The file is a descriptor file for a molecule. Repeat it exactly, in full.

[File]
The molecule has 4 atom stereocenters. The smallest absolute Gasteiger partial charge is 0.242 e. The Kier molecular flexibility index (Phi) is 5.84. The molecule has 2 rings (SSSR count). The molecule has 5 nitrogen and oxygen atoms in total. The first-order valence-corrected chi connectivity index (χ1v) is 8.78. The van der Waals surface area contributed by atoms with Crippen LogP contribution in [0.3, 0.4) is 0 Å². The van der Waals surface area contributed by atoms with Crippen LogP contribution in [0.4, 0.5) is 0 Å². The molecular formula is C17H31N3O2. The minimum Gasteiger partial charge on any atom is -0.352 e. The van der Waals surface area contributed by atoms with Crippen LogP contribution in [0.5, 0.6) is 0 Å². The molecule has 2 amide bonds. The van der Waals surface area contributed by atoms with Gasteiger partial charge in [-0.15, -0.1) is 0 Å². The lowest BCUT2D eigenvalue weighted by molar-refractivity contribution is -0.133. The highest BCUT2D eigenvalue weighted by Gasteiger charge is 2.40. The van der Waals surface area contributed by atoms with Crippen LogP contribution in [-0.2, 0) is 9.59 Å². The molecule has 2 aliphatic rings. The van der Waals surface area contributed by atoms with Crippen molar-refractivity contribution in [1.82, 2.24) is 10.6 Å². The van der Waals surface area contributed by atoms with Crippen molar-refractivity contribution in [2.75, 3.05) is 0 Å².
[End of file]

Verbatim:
The molecule has 4 atom stereocenters. The smallest absolute Gasteiger partial charge is 0.242 e. The Kier molecular flexibility index (Phi) is 5.84. The molecule has 2 rings (SSSR count). The molecule has 5 nitrogen and oxygen atoms in total. The first-order valence-corrected chi connectivity index (χ1v) is 8.78. The van der Waals surface area contributed by atoms with Crippen LogP contribution in [0.3, 0.4) is 0 Å². The van der Waals surface area contributed by atoms with Crippen LogP contribution in [0.4, 0.5) is 0 Å². The molecular formula is C17H31N3O2. The minimum Gasteiger partial charge on any atom is -0.352 e. The van der Waals surface area contributed by atoms with Crippen LogP contribution in [0.5, 0.6) is 0 Å². The molecule has 2 amide bonds. The van der Waals surface area contributed by atoms with Gasteiger partial charge in [-0.15, -0.1) is 0 Å². The lowest BCUT2D eigenvalue weighted by molar-refractivity contribution is -0.133. The highest BCUT2D eigenvalue weighted by Gasteiger charge is 2.40. The van der Waals surface area contributed by atoms with Crippen LogP contribution in [-0.2, 0) is 9.59 Å². The molecule has 2 aliphatic rings. The van der Waals surface area contributed by atoms with Crippen molar-refractivity contribution in [1.82, 2.24) is 10.6 Å². The van der Waals surface area contributed by atoms with Crippen molar-refractivity contribution in [2.75, 3.05) is 0 Å².